Idaho’s Citizen Commission for Reapportionment hasn’t been named yet, but it’s already under pressure to redraw the state’s legislative and congressional district boundaries as quickly as possible.
That was the clear message from Tuesday’s Legislative Council meeting in Boise, where lawmakers were updated on preparations for the coming redistricting effort.
“There ought to be a sense of urgency, not only in our staff but in the commission itself, to get their work done,” said Senate President Pro Tem Chuck Winder, R- Boise.
Keith Bybee, deputy director of the legislative budget office, said the state expects to receive the 2020 census reapportionment data by mid-August. That’s several months later than normal, because of delays stemming from last year’s coronavirus pandemic.
The late start raises a couple of potential problems.
First, to be eligible to run for office, political candidates must reside in their district at least a year before the general election. That means if new redistricting maps aren’t approved before Nov. 8, incumbent legislators who find themselves in the same district as another incumbent wouldn’t be able to avoid a head-to-head battle. They couldn’t move to another district, because they won’t have time to meet the one-year residency requirement.
That may not be a big concern for voters, but it is for lawmakers. Several members of the Legislative Council asked about it.
Secondly, any delay in completing the redistricting process could affect next year’s candidate filing period, which typically takes place in late February or early March.
The redistricting commission has 90 days to complete its work. Consequently, even with the late arrival of the reapportionment data, it should be done by mid-December at the latest.
It’s not uncommon, though, for redistricting maps to be challenged in court. If that happens, it would likely push the process into next year.
“That has the potential to really foul up the filing deadline,” Bybee said.
Given the tight timelines, Winder wants the commission to work as fast as possible.
“To me that’s the whole strategy we ought to be developing,” he said. “How do we get this done as quickly as possible, in a constitutional manner, and get it to where it’s ready to be submitted?”
Bybee noted that Idaho has already received the 2020 census statewide population count. That figure is 1,839,106.
The reapportionment data arriving in August will break that down by county, city and precinct. Those detailed numbers are what the commission will use to redraw the congressional and legislative district boundaries. The goal is to try to equalize the population between districts, so voters have roughly equal representation regardless of where they live.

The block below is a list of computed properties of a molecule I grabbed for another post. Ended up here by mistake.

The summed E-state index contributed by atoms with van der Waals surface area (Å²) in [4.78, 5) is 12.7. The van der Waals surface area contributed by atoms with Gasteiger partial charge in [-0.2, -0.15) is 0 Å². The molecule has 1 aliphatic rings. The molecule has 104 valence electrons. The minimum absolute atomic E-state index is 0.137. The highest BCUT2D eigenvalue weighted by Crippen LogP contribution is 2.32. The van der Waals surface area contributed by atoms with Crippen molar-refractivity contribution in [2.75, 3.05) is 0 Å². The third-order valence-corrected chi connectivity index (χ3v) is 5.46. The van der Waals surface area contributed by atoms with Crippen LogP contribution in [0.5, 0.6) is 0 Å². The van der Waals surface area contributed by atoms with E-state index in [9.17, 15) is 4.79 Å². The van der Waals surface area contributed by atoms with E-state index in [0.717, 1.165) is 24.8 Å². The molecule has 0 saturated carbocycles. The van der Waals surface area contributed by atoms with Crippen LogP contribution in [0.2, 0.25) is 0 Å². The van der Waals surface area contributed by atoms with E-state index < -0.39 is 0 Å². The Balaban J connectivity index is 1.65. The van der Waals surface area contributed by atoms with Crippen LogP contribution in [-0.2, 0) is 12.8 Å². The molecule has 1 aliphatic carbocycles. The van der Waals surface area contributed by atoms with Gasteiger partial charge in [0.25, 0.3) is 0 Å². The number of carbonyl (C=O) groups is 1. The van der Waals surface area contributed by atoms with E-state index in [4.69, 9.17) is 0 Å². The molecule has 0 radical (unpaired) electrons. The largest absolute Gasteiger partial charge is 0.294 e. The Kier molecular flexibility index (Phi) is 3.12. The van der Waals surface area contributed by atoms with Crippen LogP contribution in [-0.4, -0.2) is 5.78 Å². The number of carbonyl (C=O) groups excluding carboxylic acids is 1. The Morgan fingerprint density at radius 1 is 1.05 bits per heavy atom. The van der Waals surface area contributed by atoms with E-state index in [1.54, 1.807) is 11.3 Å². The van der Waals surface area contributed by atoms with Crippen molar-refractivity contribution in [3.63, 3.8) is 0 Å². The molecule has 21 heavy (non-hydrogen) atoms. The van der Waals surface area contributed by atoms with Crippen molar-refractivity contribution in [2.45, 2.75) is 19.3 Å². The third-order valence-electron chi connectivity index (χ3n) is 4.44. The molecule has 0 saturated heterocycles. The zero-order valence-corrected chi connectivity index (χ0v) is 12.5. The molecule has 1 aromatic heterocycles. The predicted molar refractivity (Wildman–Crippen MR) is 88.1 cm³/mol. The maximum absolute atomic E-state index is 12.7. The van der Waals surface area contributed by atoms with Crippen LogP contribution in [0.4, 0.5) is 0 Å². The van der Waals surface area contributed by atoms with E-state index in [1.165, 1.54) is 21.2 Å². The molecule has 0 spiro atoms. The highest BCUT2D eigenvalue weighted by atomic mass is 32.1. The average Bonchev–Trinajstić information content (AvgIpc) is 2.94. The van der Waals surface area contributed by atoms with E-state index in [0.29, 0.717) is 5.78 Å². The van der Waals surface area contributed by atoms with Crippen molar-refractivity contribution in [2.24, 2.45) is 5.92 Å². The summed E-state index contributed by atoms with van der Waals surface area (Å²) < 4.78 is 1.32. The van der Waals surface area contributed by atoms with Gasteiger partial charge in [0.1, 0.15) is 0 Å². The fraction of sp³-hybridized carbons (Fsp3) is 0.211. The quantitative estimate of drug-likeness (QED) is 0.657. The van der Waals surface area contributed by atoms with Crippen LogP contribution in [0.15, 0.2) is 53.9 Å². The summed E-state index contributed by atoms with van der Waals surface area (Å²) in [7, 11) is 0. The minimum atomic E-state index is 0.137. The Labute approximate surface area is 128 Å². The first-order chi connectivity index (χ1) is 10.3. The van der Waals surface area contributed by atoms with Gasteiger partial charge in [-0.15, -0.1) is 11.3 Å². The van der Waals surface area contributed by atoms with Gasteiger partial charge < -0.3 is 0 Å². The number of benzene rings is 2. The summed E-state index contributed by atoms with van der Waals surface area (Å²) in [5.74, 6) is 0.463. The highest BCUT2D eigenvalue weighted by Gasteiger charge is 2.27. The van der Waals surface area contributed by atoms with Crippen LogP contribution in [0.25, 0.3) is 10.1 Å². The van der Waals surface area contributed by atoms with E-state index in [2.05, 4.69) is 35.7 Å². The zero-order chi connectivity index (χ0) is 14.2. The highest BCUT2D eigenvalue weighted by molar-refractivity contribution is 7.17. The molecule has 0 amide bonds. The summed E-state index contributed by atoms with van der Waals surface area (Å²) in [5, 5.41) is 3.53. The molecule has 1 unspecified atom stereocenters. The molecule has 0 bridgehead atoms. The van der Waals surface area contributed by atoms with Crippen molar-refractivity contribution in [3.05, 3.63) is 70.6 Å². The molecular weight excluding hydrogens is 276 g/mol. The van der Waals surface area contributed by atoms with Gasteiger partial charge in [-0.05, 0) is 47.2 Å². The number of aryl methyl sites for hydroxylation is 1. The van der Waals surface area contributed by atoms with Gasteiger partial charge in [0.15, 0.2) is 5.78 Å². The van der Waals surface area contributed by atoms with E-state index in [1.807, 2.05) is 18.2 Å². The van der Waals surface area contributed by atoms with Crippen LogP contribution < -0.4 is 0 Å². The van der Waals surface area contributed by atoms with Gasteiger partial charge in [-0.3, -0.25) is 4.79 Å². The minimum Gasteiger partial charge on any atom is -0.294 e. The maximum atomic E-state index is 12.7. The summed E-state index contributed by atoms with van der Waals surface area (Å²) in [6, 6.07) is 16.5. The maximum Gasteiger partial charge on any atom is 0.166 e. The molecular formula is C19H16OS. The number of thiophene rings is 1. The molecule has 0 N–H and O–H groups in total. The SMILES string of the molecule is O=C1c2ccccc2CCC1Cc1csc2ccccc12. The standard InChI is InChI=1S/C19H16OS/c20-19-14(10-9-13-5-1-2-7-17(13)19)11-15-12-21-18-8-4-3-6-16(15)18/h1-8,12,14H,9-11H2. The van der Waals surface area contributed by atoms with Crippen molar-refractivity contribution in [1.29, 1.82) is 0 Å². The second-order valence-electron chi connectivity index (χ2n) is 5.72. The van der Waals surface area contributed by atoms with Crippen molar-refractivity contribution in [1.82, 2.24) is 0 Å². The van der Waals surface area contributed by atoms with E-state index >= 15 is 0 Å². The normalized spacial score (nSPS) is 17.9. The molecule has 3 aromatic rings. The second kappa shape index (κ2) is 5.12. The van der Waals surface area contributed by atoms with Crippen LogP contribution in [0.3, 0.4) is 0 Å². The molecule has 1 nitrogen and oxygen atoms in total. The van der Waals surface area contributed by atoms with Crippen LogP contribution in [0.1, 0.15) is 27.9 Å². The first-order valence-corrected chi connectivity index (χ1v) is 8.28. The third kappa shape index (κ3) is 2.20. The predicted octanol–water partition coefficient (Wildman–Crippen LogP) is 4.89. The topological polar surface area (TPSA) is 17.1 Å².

Several factors come into play when redrawing district boundaries. For example, the Idaho Supreme Court has said counties can’t be split between districts unless absolutely necessary. Similarly, communities of interest should be maintained to the largest extent possible.
The most important factor, though, is population.
Idaho’s two congressional districts, for example, can’t vary in population by more than a few people. The state’s 35 legislative districts, by contrast, have a little more leeway; the difference between the smallest and largest districts in the state can vary by up to 10 percent.
Given the statewide population of 1,839,106, Bybee said the “ideal” size for its two congressional districts is 919,553.
“That makes Idaho the second-largest in the country, by population,” he said. “Only Delaware, which is a single congressional district, has more people that they’re representing.”
The ideal legislative district will have 52,546 people. With the 10 percent margin, though, the largest and smallest districts can vary by as much as 5,255 people.
That means big changes be in store for north central Idaho.
Based on preliminary census estimates, Bybee said the population of the 5th Legislative District — which includes Latah and Benewah counties — is about 7 percent less than the ideal district size. The 6th Legislative District, which includes Nez Perce and Lewis counties, is about 8 percent less.
Leaving those two districts intact would mean no other district in the state could exceed the ideal district size by more than 2 percent. Otherwise, the 10 percent cap would be exceeded.
“That creates problems elsewhere in the state,” Bybee said.
The only alternative is for one or both districts to grab population from surrounding counties, to get closer to the ideal district size — or to break them up and use them as fodder for neighboring districts.
Bybee also noted that he’s been getting irate emails for years from people in Sagle, an unincorporated town just south of Sandpoint.
During the 2012 redistricting process, it was lumped into the massive 7th Legislative District, which includes Idaho, Clearwater and Shoshone counties.
“The folks in Sagle have been very vocal in saying that isn’t working for them,” Bybee said.
The Commission for Reapportionment will likely hold several public hearings around the state before approving any redistricting plan. People will also have an opportunity to submit their own redistricting proposals, once the state’s redistricting website is up and running.
That won’t be until after the August reapportionment numbers come in. Once that happens, the six-member Commission for Reapportionment will be named. The four Republican and Democratic leaders in the House and Senate will each appoint one member, as will the chairmen of the two largest political parties in the state.
A majority vote is needed to adopt new district boundaries, so some level of bipartisan agreement will be necessary for the commission to complete its work.
“I think it’s going to be an interesting season of reapportionment in Idaho,” Winder said.
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